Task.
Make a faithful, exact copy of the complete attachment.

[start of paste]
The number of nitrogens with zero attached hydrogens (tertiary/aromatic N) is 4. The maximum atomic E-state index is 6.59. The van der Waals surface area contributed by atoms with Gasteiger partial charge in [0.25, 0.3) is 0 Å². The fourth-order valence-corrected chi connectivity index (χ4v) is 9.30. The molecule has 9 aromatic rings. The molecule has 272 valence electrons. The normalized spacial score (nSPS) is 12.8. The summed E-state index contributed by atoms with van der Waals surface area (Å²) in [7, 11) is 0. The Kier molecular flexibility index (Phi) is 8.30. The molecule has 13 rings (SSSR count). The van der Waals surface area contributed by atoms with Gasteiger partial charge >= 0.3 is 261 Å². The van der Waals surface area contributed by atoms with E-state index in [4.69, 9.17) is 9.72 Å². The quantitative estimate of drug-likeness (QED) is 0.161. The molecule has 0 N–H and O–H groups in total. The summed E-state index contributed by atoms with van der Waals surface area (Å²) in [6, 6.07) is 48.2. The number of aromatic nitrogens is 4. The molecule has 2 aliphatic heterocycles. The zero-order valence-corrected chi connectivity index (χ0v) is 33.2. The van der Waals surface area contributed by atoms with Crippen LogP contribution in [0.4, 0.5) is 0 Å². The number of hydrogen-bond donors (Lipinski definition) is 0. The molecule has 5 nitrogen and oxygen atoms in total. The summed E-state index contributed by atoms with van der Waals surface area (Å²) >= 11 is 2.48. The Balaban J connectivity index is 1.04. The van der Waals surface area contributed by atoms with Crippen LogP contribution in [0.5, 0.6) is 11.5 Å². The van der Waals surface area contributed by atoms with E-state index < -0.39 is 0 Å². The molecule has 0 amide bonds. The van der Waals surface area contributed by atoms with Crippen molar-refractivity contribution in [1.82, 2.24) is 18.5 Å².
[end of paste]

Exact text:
The number of nitrogens with zero attached hydrogens (tertiary/aromatic N) is 4. The maximum atomic E-state index is 6.59. The van der Waals surface area contributed by atoms with Gasteiger partial charge in [0.25, 0.3) is 0 Å². The fourth-order valence-corrected chi connectivity index (χ4v) is 9.30. The molecule has 9 aromatic rings. The molecule has 272 valence electrons. The normalized spacial score (nSPS) is 12.8. The summed E-state index contributed by atoms with van der Waals surface area (Å²) in [7, 11) is 0. The Kier molecular flexibility index (Phi) is 8.30. The molecule has 13 rings (SSSR count). The van der Waals surface area contributed by atoms with Gasteiger partial charge >= 0.3 is 261 Å². The van der Waals surface area contributed by atoms with E-state index in [4.69, 9.17) is 9.72 Å². The quantitative estimate of drug-likeness (QED) is 0.161. The molecule has 0 N–H and O–H groups in total. The summed E-state index contributed by atoms with van der Waals surface area (Å²) in [6, 6.07) is 48.2. The number of aromatic nitrogens is 4. The molecule has 2 aliphatic heterocycles. The zero-order valence-corrected chi connectivity index (χ0v) is 33.2. The van der Waals surface area contributed by atoms with Crippen LogP contribution in [0.4, 0.5) is 0 Å². The number of hydrogen-bond donors (Lipinski definition) is 0. The molecule has 5 nitrogen and oxygen atoms in total. The summed E-state index contributed by atoms with van der Waals surface area (Å²) >= 11 is 2.48. The Balaban J connectivity index is 1.04. The van der Waals surface area contributed by atoms with Crippen LogP contribution in [0.5, 0.6) is 11.5 Å². The van der Waals surface area contributed by atoms with E-state index < -0.39 is 0 Å². The molecule has 0 amide bonds. The van der Waals surface area contributed by atoms with Crippen molar-refractivity contribution in [1.82, 2.24) is 18.5 Å².